What is “Collateral estoppel”?
Issue preclusion, also known as "collateral estoppel," refers to the principle that a final judgment on a particular issue prevents the same parties or their privies from relitigating that issue in a subsequent lawsuit.
If an issue was actually litigated and determined in a prior lawsuit, it cannot be raised again in a subsequent lawsuit. This principle is designed to prevent parties from getting a second bite at the apple by raising the same issue in a different context.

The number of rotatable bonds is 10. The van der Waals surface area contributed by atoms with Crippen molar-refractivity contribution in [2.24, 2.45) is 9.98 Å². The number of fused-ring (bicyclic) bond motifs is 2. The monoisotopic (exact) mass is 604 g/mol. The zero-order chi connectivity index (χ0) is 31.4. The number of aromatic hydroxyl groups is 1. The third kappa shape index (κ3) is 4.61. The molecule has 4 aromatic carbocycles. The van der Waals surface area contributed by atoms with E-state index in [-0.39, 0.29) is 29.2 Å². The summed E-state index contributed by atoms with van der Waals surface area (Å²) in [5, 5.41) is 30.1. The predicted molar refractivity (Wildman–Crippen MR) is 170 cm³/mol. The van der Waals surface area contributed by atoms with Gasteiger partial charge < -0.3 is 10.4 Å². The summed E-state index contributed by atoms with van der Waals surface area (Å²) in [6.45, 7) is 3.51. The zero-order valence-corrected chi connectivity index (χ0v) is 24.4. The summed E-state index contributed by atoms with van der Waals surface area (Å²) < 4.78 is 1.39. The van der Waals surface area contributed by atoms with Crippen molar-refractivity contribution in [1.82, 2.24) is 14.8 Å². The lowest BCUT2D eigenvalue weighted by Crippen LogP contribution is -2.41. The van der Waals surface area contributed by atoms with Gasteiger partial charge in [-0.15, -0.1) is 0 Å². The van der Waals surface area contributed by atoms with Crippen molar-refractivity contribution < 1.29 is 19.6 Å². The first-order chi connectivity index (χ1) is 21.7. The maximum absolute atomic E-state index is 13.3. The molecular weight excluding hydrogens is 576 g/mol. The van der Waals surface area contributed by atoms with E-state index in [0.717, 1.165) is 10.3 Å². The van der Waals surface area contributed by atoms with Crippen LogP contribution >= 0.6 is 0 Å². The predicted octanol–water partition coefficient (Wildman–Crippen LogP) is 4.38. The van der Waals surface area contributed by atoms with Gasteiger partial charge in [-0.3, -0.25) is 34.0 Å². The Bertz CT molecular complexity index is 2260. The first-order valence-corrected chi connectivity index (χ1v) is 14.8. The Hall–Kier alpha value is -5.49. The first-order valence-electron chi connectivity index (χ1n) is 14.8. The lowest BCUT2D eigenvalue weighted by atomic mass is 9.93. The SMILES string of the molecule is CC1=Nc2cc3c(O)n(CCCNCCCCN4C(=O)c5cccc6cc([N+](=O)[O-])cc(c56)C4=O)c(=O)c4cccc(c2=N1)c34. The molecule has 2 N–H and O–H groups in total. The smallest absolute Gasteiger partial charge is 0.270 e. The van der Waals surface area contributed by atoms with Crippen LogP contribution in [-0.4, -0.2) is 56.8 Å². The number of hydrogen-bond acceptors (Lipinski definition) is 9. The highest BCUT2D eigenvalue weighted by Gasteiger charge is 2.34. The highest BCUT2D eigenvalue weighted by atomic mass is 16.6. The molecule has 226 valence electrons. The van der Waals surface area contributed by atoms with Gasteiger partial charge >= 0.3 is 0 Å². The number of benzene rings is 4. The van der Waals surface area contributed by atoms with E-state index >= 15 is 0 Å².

For example, suppose that a plaintiff brings a lawsuit against a defendant for breach of contract, and the court enters a final judgment in favor of the defendant finding the contract was not valid. If the plaintiff brings a second lawsuit against the defendant for a different claim but still seeks to assert the validity of the contract as part of the new claim, the defendant can assert a defense based on collateral estoppel. It should be noted that if the plaintiff tried to bring a second lawsuit against the same defendant for the same breach of contract, the defendant could assert res judicata as a defense as the plaintiff's claim could be barred by claim preclusion because it would involve the same cause of action that was already decided in the first lawsuit.